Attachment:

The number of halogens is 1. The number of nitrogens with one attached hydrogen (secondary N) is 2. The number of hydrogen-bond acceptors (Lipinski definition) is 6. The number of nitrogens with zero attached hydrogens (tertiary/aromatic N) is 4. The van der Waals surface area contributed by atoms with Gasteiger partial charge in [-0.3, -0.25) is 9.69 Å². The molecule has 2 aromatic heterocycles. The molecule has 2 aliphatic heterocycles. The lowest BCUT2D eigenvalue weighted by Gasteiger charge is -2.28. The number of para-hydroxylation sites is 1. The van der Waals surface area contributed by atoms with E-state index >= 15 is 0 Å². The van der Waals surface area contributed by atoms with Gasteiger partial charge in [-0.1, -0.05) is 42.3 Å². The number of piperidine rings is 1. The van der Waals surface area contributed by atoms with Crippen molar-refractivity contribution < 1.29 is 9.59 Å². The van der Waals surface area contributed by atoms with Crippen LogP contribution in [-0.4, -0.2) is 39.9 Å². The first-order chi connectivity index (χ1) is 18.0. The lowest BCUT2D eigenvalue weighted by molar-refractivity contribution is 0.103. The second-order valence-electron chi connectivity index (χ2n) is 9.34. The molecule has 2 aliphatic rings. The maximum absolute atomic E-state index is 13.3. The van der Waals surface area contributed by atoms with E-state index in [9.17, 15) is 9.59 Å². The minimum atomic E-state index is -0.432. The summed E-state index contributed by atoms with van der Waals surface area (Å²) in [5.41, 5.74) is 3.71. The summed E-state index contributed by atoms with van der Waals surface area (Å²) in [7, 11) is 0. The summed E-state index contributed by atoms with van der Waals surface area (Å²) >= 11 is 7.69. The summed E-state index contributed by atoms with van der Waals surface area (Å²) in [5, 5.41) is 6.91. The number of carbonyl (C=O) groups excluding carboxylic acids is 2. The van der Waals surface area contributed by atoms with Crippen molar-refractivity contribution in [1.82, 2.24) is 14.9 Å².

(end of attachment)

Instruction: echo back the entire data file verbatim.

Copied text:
The number of halogens is 1. The number of nitrogens with one attached hydrogen (secondary N) is 2. The number of hydrogen-bond acceptors (Lipinski definition) is 6. The number of nitrogens with zero attached hydrogens (tertiary/aromatic N) is 4. The van der Waals surface area contributed by atoms with Gasteiger partial charge in [-0.3, -0.25) is 9.69 Å². The molecule has 2 aromatic heterocycles. The molecule has 2 aliphatic heterocycles. The lowest BCUT2D eigenvalue weighted by Gasteiger charge is -2.28. The number of para-hydroxylation sites is 1. The van der Waals surface area contributed by atoms with E-state index >= 15 is 0 Å². The van der Waals surface area contributed by atoms with Gasteiger partial charge in [-0.1, -0.05) is 42.3 Å². The number of piperidine rings is 1. The van der Waals surface area contributed by atoms with Crippen molar-refractivity contribution < 1.29 is 9.59 Å². The van der Waals surface area contributed by atoms with Crippen LogP contribution in [-0.4, -0.2) is 39.9 Å². The first-order chi connectivity index (χ1) is 18.0. The lowest BCUT2D eigenvalue weighted by molar-refractivity contribution is 0.103. The second-order valence-electron chi connectivity index (χ2n) is 9.34. The molecule has 2 aliphatic rings. The maximum absolute atomic E-state index is 13.3. The van der Waals surface area contributed by atoms with E-state index in [9.17, 15) is 9.59 Å². The minimum atomic E-state index is -0.432. The summed E-state index contributed by atoms with van der Waals surface area (Å²) in [5.41, 5.74) is 3.71. The summed E-state index contributed by atoms with van der Waals surface area (Å²) in [7, 11) is 0. The summed E-state index contributed by atoms with van der Waals surface area (Å²) >= 11 is 7.69. The summed E-state index contributed by atoms with van der Waals surface area (Å²) in [5, 5.41) is 6.91. The number of carbonyl (C=O) groups excluding carboxylic acids is 2. The van der Waals surface area contributed by atoms with Crippen molar-refractivity contribution in [1.82, 2.24) is 14.9 Å².